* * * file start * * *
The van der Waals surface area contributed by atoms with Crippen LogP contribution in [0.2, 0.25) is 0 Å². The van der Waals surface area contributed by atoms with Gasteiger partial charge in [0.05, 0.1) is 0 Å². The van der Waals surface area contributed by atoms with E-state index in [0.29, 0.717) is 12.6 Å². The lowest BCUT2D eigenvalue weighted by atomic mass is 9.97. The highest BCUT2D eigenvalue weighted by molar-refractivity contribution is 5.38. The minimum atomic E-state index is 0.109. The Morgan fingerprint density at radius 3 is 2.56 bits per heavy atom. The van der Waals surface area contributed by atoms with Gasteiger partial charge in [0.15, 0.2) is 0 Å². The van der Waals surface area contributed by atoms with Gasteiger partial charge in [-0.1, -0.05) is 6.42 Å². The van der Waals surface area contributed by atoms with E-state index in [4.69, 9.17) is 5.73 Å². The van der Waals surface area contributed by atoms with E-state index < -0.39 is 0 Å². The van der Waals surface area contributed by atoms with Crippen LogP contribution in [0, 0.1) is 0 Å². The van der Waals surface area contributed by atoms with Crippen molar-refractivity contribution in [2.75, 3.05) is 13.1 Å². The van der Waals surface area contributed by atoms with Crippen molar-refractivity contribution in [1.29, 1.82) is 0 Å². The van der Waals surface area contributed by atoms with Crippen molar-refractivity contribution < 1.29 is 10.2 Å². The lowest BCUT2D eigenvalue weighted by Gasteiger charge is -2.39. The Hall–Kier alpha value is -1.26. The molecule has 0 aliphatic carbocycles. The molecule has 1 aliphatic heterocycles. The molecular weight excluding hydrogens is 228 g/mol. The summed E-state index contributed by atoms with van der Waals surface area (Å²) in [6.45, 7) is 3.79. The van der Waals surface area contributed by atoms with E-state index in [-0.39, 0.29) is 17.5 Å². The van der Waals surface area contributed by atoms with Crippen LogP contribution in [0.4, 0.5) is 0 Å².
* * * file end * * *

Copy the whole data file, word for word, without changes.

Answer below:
The van der Waals surface area contributed by atoms with Crippen LogP contribution in [0.2, 0.25) is 0 Å². The van der Waals surface area contributed by atoms with Gasteiger partial charge in [0.05, 0.1) is 0 Å². The van der Waals surface area contributed by atoms with E-state index in [0.29, 0.717) is 12.6 Å². The lowest BCUT2D eigenvalue weighted by atomic mass is 9.97. The highest BCUT2D eigenvalue weighted by molar-refractivity contribution is 5.38. The minimum atomic E-state index is 0.109. The Morgan fingerprint density at radius 3 is 2.56 bits per heavy atom. The van der Waals surface area contributed by atoms with Gasteiger partial charge in [0.15, 0.2) is 0 Å². The van der Waals surface area contributed by atoms with Gasteiger partial charge in [-0.1, -0.05) is 6.42 Å². The van der Waals surface area contributed by atoms with E-state index in [4.69, 9.17) is 5.73 Å². The van der Waals surface area contributed by atoms with E-state index < -0.39 is 0 Å². The van der Waals surface area contributed by atoms with Crippen LogP contribution in [0, 0.1) is 0 Å². The van der Waals surface area contributed by atoms with Crippen molar-refractivity contribution in [2.75, 3.05) is 13.1 Å². The van der Waals surface area contributed by atoms with Crippen molar-refractivity contribution in [1.29, 1.82) is 0 Å². The van der Waals surface area contributed by atoms with Crippen molar-refractivity contribution < 1.29 is 10.2 Å². The lowest BCUT2D eigenvalue weighted by Gasteiger charge is -2.39. The Hall–Kier alpha value is -1.26. The molecule has 0 aliphatic carbocycles. The molecule has 1 aliphatic heterocycles. The molecular weight excluding hydrogens is 228 g/mol. The summed E-state index contributed by atoms with van der Waals surface area (Å²) in [6.45, 7) is 3.79. The van der Waals surface area contributed by atoms with E-state index in [-0.39, 0.29) is 17.5 Å². The van der Waals surface area contributed by atoms with Crippen LogP contribution in [0.4, 0.5) is 0 Å².